Saturday, May 5, 2018

Curried shrimp and spinach

A very simple side dish I made up on the fly last week, just to add a little something special alongside the more regular chicken curry that I made.

Fry a sliced onion long and slow until it caramelizes nicely. Add spoonfuls of ground spice (cumin, coriander, chili, and some curry paste), then a couple of chopped tomatoes. Cook until the tomatoes mash down and mingle with the spices. About 10 minutes from serving, add some generous handfuls of fresh baby spinach leaves. Stir carefully to bring them into contact with the heat and let them sweat down. Stir in a handful of shelled cooked shrimp and make sure everything is mixed in and coated with spices.

Wednesday, February 14, 2018


Fry a finely-chopped onion in a large saucepan. Chop some Pastrami into fine slices and add to the pan. We use about 7 to 8oz. Stir and fry a while to let the flavor of the Pastrami come out.

Add a couple of chopped tomatoes and cook until the juice starts to come out.

Add a jug of stock, salt to taste, a healthy squirt of tomato ketchup and a dash of HP sauce for extra flavor. Stir in a can of drained red kidney beans, a similar quantity of finely-diced carrots, and a few handfuls of macaroni.

Bring to the boil, cover and simmer until the pasta, carrots and beans are cooked.

Saturday, February 10, 2018

Baked and breaded chicked

I think this started as a camping dish, but it comes out once in a while at home for a change. A favorite with the kids.

Lay out chicken pieces on a baking tray. Coat with a few generous dollops of mayonnaise. Sprinkle a mixture of breadcrumbs and grated Parmesan over the top. Pop in the oven and bake until the chicken is cooked (about 40 minutes).

Saturday, December 30, 2017

Parsnips in creamy horseradish

OK, this is a bit late posting as it was one of the side dishes we had with the Christmas turkey. It is another of our collection of tasty veggies for special occasions, although it is very quick and easy to do.

Peel and core parsnips then blanch them for a minute or two in boiling water. Drain and place in a casserole dish.

Mix 1/2 and 1/2 creamed horseradish and thick cream and pour over the top. The mixture should just coat the parsnips. Sprinkle over grated Parmesan and bake in the oven for about 1/2 hour.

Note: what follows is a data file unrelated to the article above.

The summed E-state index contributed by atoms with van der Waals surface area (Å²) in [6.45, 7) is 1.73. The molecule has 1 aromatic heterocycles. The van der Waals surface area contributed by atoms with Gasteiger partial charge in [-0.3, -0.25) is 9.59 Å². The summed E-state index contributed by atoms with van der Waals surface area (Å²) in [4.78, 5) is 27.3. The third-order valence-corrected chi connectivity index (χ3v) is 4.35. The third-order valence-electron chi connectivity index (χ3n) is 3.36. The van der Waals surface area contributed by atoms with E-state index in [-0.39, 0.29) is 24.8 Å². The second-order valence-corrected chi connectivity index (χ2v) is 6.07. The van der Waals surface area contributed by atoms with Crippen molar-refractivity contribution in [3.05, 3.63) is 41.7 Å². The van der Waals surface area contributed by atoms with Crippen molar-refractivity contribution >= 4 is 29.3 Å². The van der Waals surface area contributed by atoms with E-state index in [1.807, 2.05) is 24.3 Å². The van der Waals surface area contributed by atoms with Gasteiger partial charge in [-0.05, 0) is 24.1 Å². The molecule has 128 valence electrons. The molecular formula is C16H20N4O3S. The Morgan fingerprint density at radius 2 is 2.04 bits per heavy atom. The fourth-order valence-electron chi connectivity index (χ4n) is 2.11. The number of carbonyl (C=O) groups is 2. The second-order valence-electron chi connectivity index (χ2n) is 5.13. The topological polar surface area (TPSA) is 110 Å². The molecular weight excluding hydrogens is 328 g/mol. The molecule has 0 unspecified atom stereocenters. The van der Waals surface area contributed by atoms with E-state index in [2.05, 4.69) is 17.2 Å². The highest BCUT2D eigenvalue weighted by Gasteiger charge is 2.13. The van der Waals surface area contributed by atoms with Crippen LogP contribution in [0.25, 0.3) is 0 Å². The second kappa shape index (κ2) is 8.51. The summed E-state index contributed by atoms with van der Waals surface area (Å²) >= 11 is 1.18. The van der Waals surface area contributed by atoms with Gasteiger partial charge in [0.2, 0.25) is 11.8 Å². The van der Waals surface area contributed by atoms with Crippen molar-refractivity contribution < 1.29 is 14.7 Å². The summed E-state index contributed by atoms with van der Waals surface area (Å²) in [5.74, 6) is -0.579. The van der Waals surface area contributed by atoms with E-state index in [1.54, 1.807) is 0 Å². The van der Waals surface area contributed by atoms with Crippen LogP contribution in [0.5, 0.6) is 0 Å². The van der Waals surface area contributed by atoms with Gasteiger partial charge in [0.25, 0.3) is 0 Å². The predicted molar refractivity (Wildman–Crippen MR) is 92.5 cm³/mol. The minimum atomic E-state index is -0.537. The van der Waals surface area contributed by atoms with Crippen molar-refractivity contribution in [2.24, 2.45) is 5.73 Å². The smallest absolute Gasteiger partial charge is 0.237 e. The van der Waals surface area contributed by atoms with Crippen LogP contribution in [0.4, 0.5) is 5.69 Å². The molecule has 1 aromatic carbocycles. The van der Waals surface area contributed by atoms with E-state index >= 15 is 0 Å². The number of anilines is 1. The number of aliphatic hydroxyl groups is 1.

Friday, December 22, 2017

Chicken in port

A tasty treat for a cold evening.

Fry chicken breasts or thighs until browned. Add a cup or two of port and simmer on medium to high until the chicken is cooked and the port is well reduced. Let the pan cool for a bit, then stir in some cream. Bring back to the boil until the liquid thickens.

Serve with potatoes or rice, and vegetables or salad.

Cream of chicken soup

One of many variations on a soupy theme ...

Fry a finely chopped onion until soft. Add some chicken cut into small pieces and fry until browned.

Meanwhile, make a Roux sauce, enough quantity for a soup. Start with milk as normal, but while the sauce is still thick add chicken or turkey stock for flavor. Stir in a pinch of salt, and add the cooked chicken and onion.

Roux sauce

This is the basis for so many soups, dishes, and side dishes that I've got fed up repeating the basic procedure. I'll post it just the once here and link to it where needed.

Melt a knob of butter in a pan, and mix in a spoonful of flour. You want the resulting mixture to be visibly still buttery, not too sloppy but also not so dry that it's all crumbly. As far as quantities go, it depends what you are making, and whether you want a thin or a thick sauce. For a sauce (e.g. to make a cauliflower cheese) you probably need an ounce or so of butter. More for a soup.

Stir and cook on a low heat for a few minutes. You need to cook the flour but you don't want it to catch on the bottom of the pan or it will burn.

Slowly add milk and whisk out any lumps. If you add a decent splash to start with, the milk should get absorbed by the flour mixture and you end up with a very stiff paste. That's OK, just add more milk and repeat.

The danger is if you add too much liquid too quickly you end up with lumpy milk. To get rid of lumps there needs to be enough resistance in the mixture to whisk them against. If it's too thin, you can recover by passing it through a sieve, rubbing the lumps out with the back of a spoon.

As you add liquid, turn up the heat and keep stirring as it comes to the boil. The sauce will thicken and you add more liquid until you reach the consistency you want.